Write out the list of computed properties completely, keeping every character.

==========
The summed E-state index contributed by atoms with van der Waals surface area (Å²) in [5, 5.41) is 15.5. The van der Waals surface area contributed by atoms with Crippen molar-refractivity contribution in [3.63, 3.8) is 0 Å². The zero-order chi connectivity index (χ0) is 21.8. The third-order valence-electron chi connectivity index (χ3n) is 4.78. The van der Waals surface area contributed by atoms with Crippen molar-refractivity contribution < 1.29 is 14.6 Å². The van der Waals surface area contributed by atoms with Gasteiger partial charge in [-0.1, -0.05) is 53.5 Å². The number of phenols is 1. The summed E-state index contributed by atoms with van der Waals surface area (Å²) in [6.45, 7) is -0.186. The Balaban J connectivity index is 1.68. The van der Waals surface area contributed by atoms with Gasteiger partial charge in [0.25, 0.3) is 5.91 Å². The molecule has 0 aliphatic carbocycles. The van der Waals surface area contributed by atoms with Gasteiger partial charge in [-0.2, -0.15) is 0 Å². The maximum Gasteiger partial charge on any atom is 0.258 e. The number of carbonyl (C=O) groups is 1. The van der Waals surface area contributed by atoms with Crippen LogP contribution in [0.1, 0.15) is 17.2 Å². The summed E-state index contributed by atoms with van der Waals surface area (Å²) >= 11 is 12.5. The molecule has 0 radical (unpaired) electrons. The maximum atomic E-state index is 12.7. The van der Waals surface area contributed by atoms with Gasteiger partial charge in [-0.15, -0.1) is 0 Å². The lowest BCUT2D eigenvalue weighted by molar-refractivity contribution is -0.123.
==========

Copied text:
The summed E-state index contributed by atoms with van der Waals surface area (Å²) in [5, 5.41) is 15.5. The van der Waals surface area contributed by atoms with Crippen molar-refractivity contribution in [3.63, 3.8) is 0 Å². The zero-order chi connectivity index (χ0) is 21.8. The third-order valence-electron chi connectivity index (χ3n) is 4.78. The van der Waals surface area contributed by atoms with Crippen molar-refractivity contribution < 1.29 is 14.6 Å². The van der Waals surface area contributed by atoms with Gasteiger partial charge in [-0.1, -0.05) is 53.5 Å². The number of phenols is 1. The summed E-state index contributed by atoms with van der Waals surface area (Å²) in [6.45, 7) is -0.186. The Balaban J connectivity index is 1.68. The van der Waals surface area contributed by atoms with Gasteiger partial charge in [0.25, 0.3) is 5.91 Å². The molecule has 0 aliphatic carbocycles. The van der Waals surface area contributed by atoms with Gasteiger partial charge in [-0.2, -0.15) is 0 Å². The maximum Gasteiger partial charge on any atom is 0.258 e. The number of carbonyl (C=O) groups is 1. The van der Waals surface area contributed by atoms with Crippen LogP contribution in [0.1, 0.15) is 17.2 Å². The summed E-state index contributed by atoms with van der Waals surface area (Å²) >= 11 is 12.5. The molecule has 0 radical (unpaired) electrons. The maximum atomic E-state index is 12.7. The van der Waals surface area contributed by atoms with Gasteiger partial charge in [-0.15, -0.1) is 0 Å². The lowest BCUT2D eigenvalue weighted by molar-refractivity contribution is -0.123.